How to Fix Water Damaged Balcony Tiles

Is your Balcony in need of a complete renovation? Is it tired, deteriorated and outdated – or collapsing and now unsafe?

Then you are probably due to re-tile your balcony. Re-tiling a Balcony is required where a balcony leak has damaged the waterproof membrane and substrate below the tiles.

In this article we will talk about the method involved in removing and replacing the tiles on your balcony.

The Process of Re-tiling a Balcony

1. Strip the Balcony

Strip the balcony, pulling up all existing floor and skirting tiles as well as any sheeting and screed below the tiles. Please note – there will be a lot of rubble from this and you will require a skip and tip run to remove the rubbish from site.

2. Correct the Substrate

For sheeted balconies

Check the timber joists and ensure there is no water damage, then lay new industrial waterproof sheeting to fall away from the building.

TIP: Don’t use chipboard substrates, tile underlay or slate underlay as part of the waterproof system. Always use a concrete, compressed fibre cement or marine-grade structural floor substrate and make sure it is compatible with the waterproofed membrane system being used.

For screeded balconies

Check the slab and repair with 2-part epoxy resins if required. Then screed the balcony to create the correct fall for water to adequately fall towards the drainage outlets.

TIP: Don’t think that water will find its own way to the drainage point. Make sure you sheet, screed and tile the balcony floor with correct grades, to ensure water will not flow in the wrong direction or pond on the balcony floor.

3. Waterproof

Membrane the balcony in accordance with Australian Standards AS 4654.2-2012  and ensure the vertical upward termination heights of the membrane is not less than that specified in Table A1. of the Standard. For screeded balconies, ensure you waterproof below and above the screed. Read more on how to waterproof a balcony here.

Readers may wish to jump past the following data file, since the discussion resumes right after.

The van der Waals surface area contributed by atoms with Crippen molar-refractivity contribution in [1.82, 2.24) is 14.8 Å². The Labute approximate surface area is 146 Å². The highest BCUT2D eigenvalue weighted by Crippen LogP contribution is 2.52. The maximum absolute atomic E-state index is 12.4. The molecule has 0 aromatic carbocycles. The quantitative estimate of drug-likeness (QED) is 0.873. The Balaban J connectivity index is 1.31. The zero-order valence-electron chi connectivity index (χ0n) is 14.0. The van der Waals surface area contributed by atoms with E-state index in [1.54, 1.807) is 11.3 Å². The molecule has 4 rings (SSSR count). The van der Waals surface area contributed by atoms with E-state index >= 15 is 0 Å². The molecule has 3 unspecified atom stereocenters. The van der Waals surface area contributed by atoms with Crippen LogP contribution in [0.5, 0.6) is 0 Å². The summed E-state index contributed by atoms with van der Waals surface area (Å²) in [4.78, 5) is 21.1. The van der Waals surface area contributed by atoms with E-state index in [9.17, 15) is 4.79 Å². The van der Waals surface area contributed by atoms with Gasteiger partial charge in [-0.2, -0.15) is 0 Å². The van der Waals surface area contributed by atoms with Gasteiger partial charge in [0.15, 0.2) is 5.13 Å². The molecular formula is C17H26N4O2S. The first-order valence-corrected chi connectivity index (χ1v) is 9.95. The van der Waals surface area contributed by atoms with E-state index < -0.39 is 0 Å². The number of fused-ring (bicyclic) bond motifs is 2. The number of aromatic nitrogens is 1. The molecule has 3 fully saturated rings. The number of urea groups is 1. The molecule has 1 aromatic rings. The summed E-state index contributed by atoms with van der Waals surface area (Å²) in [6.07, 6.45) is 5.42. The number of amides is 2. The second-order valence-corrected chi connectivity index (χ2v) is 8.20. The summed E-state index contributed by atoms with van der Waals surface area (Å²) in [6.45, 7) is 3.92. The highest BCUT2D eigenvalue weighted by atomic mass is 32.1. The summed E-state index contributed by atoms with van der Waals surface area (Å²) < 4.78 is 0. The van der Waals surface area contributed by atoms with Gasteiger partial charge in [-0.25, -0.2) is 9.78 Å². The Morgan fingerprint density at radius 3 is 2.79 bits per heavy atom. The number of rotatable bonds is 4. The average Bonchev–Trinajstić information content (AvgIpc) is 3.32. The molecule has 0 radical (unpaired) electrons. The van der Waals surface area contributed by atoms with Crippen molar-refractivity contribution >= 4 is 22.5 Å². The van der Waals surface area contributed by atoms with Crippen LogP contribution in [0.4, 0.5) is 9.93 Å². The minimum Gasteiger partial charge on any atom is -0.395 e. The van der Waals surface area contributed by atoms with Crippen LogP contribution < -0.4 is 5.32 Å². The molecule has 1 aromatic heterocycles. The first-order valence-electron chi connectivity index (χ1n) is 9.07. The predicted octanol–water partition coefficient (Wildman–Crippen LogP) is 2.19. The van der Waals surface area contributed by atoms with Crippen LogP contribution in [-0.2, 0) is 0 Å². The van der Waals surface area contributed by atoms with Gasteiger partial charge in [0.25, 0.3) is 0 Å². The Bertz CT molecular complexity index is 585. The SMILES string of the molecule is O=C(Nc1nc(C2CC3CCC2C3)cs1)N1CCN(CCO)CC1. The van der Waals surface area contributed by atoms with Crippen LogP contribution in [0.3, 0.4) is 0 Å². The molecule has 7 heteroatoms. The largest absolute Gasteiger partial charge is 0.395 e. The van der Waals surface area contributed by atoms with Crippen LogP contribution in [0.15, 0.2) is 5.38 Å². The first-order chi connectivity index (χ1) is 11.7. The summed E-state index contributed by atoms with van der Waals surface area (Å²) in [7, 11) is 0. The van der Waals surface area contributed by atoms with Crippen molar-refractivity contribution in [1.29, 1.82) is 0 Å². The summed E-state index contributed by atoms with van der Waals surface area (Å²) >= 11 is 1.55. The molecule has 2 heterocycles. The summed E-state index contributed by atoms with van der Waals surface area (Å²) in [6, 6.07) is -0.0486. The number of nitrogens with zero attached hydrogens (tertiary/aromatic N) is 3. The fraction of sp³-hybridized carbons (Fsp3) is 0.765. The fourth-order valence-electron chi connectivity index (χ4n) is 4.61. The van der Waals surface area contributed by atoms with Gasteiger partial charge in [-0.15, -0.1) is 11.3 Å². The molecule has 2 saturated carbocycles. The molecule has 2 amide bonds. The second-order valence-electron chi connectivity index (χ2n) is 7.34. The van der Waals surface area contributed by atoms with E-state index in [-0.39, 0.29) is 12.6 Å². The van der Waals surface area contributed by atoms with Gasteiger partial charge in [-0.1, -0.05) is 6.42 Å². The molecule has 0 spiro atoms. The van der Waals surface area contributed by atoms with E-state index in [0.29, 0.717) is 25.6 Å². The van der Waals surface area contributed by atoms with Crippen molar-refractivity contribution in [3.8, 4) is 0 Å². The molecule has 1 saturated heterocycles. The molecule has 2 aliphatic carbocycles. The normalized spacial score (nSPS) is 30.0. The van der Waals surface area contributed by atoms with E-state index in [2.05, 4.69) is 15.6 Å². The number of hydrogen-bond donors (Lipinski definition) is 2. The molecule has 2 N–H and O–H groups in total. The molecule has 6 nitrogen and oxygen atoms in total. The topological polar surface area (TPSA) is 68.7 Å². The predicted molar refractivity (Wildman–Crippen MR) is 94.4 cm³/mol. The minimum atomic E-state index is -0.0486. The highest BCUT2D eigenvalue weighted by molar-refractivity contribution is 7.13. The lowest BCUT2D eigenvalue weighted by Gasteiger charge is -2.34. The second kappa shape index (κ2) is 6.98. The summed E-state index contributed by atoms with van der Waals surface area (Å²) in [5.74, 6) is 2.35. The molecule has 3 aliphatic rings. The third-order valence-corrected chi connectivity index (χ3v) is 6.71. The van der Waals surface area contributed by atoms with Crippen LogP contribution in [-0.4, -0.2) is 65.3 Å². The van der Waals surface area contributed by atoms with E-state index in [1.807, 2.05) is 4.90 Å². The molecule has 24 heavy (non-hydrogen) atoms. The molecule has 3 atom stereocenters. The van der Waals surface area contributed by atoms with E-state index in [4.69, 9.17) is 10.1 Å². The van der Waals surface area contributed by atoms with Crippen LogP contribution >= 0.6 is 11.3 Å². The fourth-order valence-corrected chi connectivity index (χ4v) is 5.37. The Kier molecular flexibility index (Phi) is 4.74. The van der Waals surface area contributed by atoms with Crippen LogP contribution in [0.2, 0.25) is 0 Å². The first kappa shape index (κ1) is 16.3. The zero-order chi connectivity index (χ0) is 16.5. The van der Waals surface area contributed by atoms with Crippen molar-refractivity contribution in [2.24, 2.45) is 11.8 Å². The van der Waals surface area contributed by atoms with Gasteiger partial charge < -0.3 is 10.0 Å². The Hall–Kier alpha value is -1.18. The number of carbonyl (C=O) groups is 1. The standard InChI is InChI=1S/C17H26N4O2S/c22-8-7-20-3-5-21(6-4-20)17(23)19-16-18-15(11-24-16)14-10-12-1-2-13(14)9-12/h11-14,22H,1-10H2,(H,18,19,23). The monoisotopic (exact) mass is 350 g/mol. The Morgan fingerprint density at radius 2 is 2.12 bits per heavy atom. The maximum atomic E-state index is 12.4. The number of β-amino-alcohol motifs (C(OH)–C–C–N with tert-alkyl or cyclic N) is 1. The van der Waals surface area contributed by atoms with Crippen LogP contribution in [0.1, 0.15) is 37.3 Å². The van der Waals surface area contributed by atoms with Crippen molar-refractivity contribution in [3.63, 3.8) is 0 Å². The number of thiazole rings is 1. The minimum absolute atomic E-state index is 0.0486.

TIP: Don’t assume all waterproofed membranes perform the same – never use bathroom-grade waterproof membranes. Only use a waterproofing membrane that has been tested and certified as compliant with AS 4654 for external above-ground membranes.

4. Tile

Tile the balcony using an external, adequately slip-rated tile, applied with industrial tile adhesive. Always apply a skirting tile on top of the floor tile to protect the perimeter of the building from any water ingress.

5. Grout and Seal

Grout the balcony using grout mixed with waterproof additives to increase waterproofing properties. Seal the main junction joints around the perimeter of the balcony using industrial waterproof seals.

Whilst it may sound straight-forward, if you waterproof your balcony incorrectly it can cause major water damage to your building which can be extremely costly to fix. SCR does not recommend this as a DIY project. SCR Melbourne will also use a flexible epoxy grout rather than just your normal grout at no additional cost!

Want to leave it to the experts? Just ask SCR Melbourne for a FREE, No-Obligation Quote – click here.